There is currently a parliamentary inquiry in Victoria into the control of invasive animals on Crown land. It is due to report back in March 2017.
Since 2008, the Mount Buller Mount Stirling Alpine Resort Management Board (MBMS ARMB) has been trying to build a Link Road between Mount Buller and Mount Stirling via Corn Hill. Mountain Journal has reported on this proposal.
In November 2015, the Planning Minister rejected the Link Road. And the Environment Minister stated “I don’t anticipate any further proposals of this nature.”
Now, Friends of Mt Stirling report:
Guess what ? We now have a new road across Corn Hill.
If you’ve ever walked up Mt Stirling, its very hard to miss the ‘Stirling tree’ – a lone snow gum that stands towards the south peak of the mountain and is visible from the four wheel drive track that passes over the summit.
I often sit by the tree and never fail to be amazed by how many 4WD’s drive over the mountain, without the occupants ever stopping, let alone walking around. The views from Mt Stirling are superb, sitting in a huge ring of mountains that stretch from Mt Skene around to Howitt, all the way across to Buffalo Plateau. The tree draws your gaze and is a popular spot for many walkers as they wander around the summit area.
The Victorian government has announced changes to how fuel reduction burns (‘controlled burning’) will be carried out in the state.
Since the Black Saturday fires of 2009, public land managers have been seeking to burn 5% of public land each year. This has been criticised for being a very blunt management instrument for a complex problem. There are concerns that burning regimes have been inappropriate for some types of vegetation, causing ecological damage, and have not been able to reduce overall fire risk in the state.
The Jumbo Valley, located deep in the wilds of British Columbia’s Purcell Mountains, has long been revered for its spiritual significance and beauty. To the Ktunaxa Nation, it is known as Qat’muk, home of the grizzly bear spirit.
For decades, First Nations, conservationists, backcountry skiers and snowboarders have fought a proposed large-scale ski resort deep in the Jumbo valley. After 24 years of opposition, what more will it take to keep Jumbo wild for good?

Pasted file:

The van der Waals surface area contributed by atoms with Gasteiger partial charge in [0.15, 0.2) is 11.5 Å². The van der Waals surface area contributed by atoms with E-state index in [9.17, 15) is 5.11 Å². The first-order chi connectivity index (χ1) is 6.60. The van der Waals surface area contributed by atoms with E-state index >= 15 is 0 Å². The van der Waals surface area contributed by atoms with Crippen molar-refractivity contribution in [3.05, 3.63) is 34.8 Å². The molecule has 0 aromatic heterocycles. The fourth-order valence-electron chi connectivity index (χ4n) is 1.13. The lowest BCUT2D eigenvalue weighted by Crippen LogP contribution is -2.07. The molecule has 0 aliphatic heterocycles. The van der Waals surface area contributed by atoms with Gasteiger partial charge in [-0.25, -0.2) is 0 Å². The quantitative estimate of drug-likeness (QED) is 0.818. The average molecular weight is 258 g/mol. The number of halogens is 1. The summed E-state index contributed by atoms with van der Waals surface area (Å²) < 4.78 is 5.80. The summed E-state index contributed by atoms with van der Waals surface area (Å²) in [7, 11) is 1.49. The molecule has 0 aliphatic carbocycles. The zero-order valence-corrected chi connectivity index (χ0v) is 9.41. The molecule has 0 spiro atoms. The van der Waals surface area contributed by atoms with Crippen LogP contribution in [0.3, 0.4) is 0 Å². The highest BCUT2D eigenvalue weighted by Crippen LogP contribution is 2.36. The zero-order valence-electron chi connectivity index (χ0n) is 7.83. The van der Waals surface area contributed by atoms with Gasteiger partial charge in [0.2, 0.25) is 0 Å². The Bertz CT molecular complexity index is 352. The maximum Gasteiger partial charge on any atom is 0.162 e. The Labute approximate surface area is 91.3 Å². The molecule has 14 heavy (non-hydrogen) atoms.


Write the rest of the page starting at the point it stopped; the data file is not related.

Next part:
Jumbo Wild is a beautiful film about the plan for – and the campaign against – this major development.
David Lindenmayer is the renowned specialist on the critically endangered Leadbeater’s Possum and the Mountain Ash forests that are their home. He has collaborated with other researchers to produce a book which looks at the possums future in light of fires and logging.
While it is expensive (almost $60) it is an incredibly important contribution to our knowledge about these forests. It is available from the CSIRO.
The following review was written by Alex Mullarky, and originally published on the Wild Melbourne website.
Fuel reduction (also called controlled burning) is a key tool used by land managers to reduce the intensity of fires when they do occur. Its a simple theory: do a controlled, ‘cool’ burn through an area to reduce the amount of fuel on the forest floor.
In Victoria, there is an annual target, whereby public authorities need to try and burn 5% of public land each year. This has lead to widespread criticism that Parks are burning areas a long way from ‘assets’ (house, farms, etc). In effect, it seems that the target has become political rather than about reducing fire risk. There is also evidence that some fire regimes being imposed on some landscapes may be causing ecological harm or even potentially increasing fuel loads through changing vegetation structure.
Many people will know the work of Ern Mainka. His photography was hugely popular amongst nature enthusiasts, and I must have seen his images in hundreds of places over the years.
Apart from capturing our wild places so well, Ern played a significant role in raising awareness about the many threats posed to these places. Many of these landscapes are now protected, and Ern played a big part in many of these victories.
Native to Europe, Hawkweeds have recently become naturalised on mainland Australia.
Hawkweeds are highly invasive and spread quickly via runners and roots, forming dense mats inhibiting and outcompeting native vegetation. They can cause major environmental damage in alpine and sub-alpine areas, and are considered a significant threat to the Victorian Alps if not eradicated early.
Participating in volunteer surveys is a great way to help protect the Victorian Alps from this dangerous weed, as well as a fantastic opportunity to enjoy the magnificent alpine environment during the green summer months.